Diwali is a festival that symbolizes the triumph of good over evil. It is celebrated…in all parts of the country and throughout the world by Hindus, Sikhs, Jains, Buddhists. and some Muslims, with gaiety unmatched by any other festival.

It is observed for one, three, or five days in different parts of India and in a variety of ways. For some North Indian business communities Diwali marks the beginning of the new year, when fresh accounting ledgers are opened and prayers are offered to Goddess Lakshmi for bringing prosperity.

The avali (row) of dipa (lights) gives a festive look in the North as a symbol to lead one from darkness to light. Lamps are lit in the south during the month of Kartika.

The fall of Bali, the demon king, is one of the stories associated with Diwali. In certain parts of India, Diwali is celebrated in the form of Kali Puja, as the day of the destruction of Mahisasura. It is also associated with the triumphant return of Lord Rama to Ayodhya from Lanka after defeating the demon king Ravana and rescuing Sita. One of the most popular stories associated with Diwali is Narakasura vadha, narrated both in Bhagavata and Harivamsa Purana. This refers to the killing of Naraka, the demon king, by Lord Krishna, with the help of his consort Satyabhama.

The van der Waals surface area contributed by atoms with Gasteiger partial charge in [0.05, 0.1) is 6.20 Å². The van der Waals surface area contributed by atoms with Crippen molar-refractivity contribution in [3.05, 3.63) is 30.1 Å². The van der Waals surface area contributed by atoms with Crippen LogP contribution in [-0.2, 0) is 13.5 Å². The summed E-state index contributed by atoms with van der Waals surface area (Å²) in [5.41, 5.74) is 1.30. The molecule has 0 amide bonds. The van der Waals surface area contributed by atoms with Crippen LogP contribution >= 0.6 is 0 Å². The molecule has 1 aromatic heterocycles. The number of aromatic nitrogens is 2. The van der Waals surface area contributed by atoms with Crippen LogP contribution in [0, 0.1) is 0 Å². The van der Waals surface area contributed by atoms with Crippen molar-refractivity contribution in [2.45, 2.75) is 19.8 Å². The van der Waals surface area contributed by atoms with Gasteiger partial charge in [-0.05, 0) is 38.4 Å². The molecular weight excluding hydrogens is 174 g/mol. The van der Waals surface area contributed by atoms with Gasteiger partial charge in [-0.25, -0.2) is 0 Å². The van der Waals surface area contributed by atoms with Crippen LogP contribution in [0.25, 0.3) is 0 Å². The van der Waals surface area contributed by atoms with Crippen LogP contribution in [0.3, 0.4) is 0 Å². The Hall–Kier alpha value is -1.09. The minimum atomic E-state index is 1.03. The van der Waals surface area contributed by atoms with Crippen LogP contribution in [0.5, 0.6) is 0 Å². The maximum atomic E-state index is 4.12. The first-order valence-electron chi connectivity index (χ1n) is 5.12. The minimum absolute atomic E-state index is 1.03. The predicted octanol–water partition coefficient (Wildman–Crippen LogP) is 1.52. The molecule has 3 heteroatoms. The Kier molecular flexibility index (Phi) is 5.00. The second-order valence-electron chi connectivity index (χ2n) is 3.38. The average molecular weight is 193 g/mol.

Diwali is an occasion to wear new clothes, set off dazzling fireworks, and exchange sweets and gifts. In North India, Bhai Duja is observed as away of affirming the bond of affection of brothers and sisters.

- The Encyclopedia of Hinduism

“A mass of devotional literature has grown in Sanskrit, Maithili, Braj bhasa, and Gujarati, and Krishna is remembered through Radha as if Radha is the essence of Krishna. Most of this literature relates a story of consummate love, a love of simple and pure hearts, and the love of perfect absorption. Radha and Krishna are separated forever, but Radha resides in Krishna and Krishna resides in Radha. This sort of love is the highest state of devotion, called mahabhava.” -The Encyclopedia of Hinduism


Ganesh Chaturthi

Ganesha is worshiped at the commencement of all undertakings in faith as the remover of all obstacles to one’s success, the provider of protection and wisdom, and he is often seated at the entrance of temples and shrines. Great preceptors, holy shrines, and sacred texts all hail Ganesha as the God of dharma, the symbol of wisdom, and the protector of all religious rituals. As with many of the Hindu gods and goddesses, Ganesa is known by many names, and any list is bound to be incomplete. Regardless of one’s philosophical viewpoint, all Hindus venerate Ganesha.